Thousands of education workers, union representatives and supporters gather at Queen’s Park for the first day of a province wide strike.
After negotiations broke down between the Canadian Union of Public Employees(CUPE) and the Ontario Government this week, the marches and picket lines
began province wide on the morning of Nov.4.
The largest demonstration was at Queen’s Park outside the provincial legislature.
On Nov. 3, the Ontario government voted to use the Notwithstanding Clause to push forward Bill 28, the Keeping Students in Class Act, 2022.
The act imposes new regulations and fines on education workers and unions that choose to strike.
Despite the threat of fines, several unions, sectors and school boards were in attendance to show solidarity with the education workers.
“I’m here to support the workers who have decided that they have had enough and are outraged by the undemocratic back-to-work legislation,” said Julius Arscott of the Ontario Public Service Employees Union (OPSEU). “We’ve told our 8,000 education workers that we will support them if they decide to engage work stoppage in support of the CUPE folks.”
Arscott is an executive board member of OPSEU.
Solidarity was also shown by the Toronto Catholic District School Board(TCDSB).
Rene Jansen in de Wal, first vice-president of the Ontario English Catholic Teachers Association (OECTA), said education workers are the ones that help schools function each day, and that the government is denying them of their right to fair pay.
“We’re here to support all the workers…all the people who make the school community safer, cleaner,” said Jansen in de Wal. “They’re the ones who help the most needy kids, help the teachers with the most difficult tasks. We have a premier and a [education] minister that don’t understand schools at all.”
Parents of children who rely on special needs educators and assistants also voiced their support for CUPE during the protest.
Charlotte Coghill said her youngest child is in a special needs program. Without the support of education workers in schools, she said children will not get the proper education they need and deserve.
“Without the support of EAs [education assistants], custodians, secretaries, lunchroom, crossing guards, school bus drivers, everybody like that: our children, they’re not going to get the proper education that they should get,” said Coghill. “To pass a bill that they did yesterday, and kick people that fought to be in the government positions that they are in, is beyond ridiculous.”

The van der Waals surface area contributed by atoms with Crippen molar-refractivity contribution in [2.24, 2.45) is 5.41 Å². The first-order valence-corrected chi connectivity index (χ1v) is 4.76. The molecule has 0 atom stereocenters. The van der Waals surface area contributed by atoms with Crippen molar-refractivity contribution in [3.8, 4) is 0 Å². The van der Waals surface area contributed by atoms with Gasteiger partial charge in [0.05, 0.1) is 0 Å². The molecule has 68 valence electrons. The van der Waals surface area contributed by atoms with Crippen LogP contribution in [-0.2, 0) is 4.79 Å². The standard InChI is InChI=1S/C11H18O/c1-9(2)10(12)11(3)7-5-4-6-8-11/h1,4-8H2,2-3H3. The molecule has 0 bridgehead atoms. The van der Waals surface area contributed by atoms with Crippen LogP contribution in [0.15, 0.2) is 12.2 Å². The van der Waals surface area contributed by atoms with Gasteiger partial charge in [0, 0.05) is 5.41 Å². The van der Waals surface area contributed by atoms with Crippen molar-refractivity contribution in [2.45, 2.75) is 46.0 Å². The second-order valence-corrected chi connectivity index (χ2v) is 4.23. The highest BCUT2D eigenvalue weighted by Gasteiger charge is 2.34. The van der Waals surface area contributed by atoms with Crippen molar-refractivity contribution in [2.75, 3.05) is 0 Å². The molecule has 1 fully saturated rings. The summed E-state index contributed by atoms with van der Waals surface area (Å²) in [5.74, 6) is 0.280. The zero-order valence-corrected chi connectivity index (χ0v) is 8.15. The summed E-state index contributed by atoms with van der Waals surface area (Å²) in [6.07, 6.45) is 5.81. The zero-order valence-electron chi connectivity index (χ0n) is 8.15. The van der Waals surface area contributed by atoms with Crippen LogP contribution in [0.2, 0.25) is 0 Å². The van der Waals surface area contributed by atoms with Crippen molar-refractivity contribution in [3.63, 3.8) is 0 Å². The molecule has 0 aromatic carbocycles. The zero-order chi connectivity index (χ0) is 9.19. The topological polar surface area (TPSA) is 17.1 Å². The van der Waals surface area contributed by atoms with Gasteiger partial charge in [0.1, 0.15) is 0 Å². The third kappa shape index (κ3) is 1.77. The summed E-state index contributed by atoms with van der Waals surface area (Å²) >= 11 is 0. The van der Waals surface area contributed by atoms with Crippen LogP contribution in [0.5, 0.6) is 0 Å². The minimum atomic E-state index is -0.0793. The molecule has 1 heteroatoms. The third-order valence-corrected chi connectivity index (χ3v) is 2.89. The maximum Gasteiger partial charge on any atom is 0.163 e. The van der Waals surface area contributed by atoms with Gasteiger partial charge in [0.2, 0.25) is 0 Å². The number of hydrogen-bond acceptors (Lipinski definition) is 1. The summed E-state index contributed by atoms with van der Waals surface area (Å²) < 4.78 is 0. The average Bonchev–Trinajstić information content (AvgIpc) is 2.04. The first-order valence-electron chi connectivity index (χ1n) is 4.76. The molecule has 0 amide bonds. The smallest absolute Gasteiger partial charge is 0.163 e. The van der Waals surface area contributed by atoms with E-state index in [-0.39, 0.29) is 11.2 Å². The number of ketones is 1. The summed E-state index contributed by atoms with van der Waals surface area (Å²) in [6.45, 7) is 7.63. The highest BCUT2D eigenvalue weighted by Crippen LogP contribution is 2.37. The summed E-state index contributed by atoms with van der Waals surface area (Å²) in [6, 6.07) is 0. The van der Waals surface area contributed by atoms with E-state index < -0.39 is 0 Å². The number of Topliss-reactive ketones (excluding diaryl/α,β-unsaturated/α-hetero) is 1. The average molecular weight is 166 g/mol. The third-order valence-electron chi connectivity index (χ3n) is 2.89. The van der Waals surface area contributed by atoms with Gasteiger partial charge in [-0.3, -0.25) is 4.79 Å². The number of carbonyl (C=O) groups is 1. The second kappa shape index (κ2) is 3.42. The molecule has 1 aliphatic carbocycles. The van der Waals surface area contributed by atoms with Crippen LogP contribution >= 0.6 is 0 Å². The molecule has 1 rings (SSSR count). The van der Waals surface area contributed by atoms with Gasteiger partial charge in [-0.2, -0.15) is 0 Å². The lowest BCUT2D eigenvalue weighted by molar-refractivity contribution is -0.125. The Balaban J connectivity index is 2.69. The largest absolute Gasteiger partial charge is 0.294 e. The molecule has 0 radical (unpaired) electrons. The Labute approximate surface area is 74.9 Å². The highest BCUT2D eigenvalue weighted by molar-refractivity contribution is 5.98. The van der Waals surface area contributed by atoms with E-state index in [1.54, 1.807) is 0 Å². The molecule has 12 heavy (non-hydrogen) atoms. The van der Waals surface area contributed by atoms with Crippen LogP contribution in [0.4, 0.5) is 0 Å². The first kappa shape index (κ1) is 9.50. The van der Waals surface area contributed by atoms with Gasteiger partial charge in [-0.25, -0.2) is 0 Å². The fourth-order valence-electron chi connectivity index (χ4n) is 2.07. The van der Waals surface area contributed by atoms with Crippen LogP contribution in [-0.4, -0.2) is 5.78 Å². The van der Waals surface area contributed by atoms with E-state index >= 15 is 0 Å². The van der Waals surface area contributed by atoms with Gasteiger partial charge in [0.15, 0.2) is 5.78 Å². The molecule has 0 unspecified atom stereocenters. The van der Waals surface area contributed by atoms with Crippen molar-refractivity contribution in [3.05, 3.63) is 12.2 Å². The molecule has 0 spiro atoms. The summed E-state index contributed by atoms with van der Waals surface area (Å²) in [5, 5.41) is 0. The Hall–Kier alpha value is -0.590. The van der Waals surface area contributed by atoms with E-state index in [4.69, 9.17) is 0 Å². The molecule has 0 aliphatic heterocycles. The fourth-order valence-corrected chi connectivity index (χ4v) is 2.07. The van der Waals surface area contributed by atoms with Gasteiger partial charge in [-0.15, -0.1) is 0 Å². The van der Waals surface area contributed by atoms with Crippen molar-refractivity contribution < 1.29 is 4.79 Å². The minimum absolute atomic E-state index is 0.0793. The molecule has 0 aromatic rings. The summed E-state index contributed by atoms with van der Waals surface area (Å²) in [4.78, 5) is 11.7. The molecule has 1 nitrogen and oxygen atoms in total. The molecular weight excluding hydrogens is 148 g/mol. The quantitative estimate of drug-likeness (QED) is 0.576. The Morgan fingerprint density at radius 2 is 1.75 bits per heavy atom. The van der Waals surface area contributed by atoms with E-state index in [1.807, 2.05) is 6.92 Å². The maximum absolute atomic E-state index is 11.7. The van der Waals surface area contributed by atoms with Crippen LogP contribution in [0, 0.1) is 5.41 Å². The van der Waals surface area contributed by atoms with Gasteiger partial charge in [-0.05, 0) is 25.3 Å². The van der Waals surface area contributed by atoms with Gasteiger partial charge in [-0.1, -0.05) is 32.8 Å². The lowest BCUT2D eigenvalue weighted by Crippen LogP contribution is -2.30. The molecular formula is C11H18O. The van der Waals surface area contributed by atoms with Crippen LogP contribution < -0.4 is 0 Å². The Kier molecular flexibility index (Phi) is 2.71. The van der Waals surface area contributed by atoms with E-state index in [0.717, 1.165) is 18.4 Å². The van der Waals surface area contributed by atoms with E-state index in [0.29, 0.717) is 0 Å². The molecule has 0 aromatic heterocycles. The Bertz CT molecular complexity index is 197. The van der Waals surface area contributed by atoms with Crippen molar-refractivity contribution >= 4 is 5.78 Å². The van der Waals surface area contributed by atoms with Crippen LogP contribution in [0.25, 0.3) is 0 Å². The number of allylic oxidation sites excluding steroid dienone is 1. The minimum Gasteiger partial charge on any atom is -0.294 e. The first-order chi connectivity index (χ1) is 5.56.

Coghill also said her husband is a custodian working in the York Region district school board.
CJRU had the opportunity to speak with Toronto Centre MPP Kristyn Wong-Tam about the Ontario NDP Party’s continued support for education workers and unions.
Wong-Tam said Premier Doug Ford started something he cannot finish, and said the movement for fair pay will continue to grow.
” As we have always, we have supported them [education workers] through investments, we’ve always supported them by fighting for more investments, fighting for fair living wage, we’ve supported them through their bargaining process as well as negotiations leading up to arbitration,” they said.
Wong-Tam and the 15 other Ontario NDP MPPs were kicked out of legislature on Nov.2 after outbursts against Bill 28 and the use of the Notwithstanding clause.
NDP leader Peter Tabuns repeatedly called Ford a liar, and was the first to be kicked out when his words were deemed unparliamentary by the house speaker.
CUPE Ontario union president Fred Hahn told the media that they are prepared to continue the strike on Monday, and indefinitely if a deal cannot be reached.
Minister of Education Stephen Lecce said he has contacted the Ontario Labour Relations Board to ask to declare the strike as illegal. CP24 was the first to report.
The 55,000 education workers that are striking include education assistants, early childhood educators, custodians and administrative assistants.
CUPE has been supported by other Unions including OPSEU, the Ontario Secondary School Teachers Association, Unifor, the Canadian Labour Congress and many others. Strikes and picket lines were also in Vaughan outside the constituency office of Lecce.
The fines the government is planning to impose on education workers who strike is $4000 per day, and $500,000 against unions.
During negotiations, CUPE called for an 11.7 per cent pay increase. The government refused and countered with a 2.5 per cent increase for those that make $43,000 annually or less, and a 1.5 per cent pay increase for those that make more than that threshold.
The strike is expected to continue into next week.
Several school boards, including the Toronto District School Board and the Toronto Catholic District School were closed on Nov.4 due to the strike.
More details to come.
Listen to CJRU’s coverage of the education workers strike at Queen’s Park: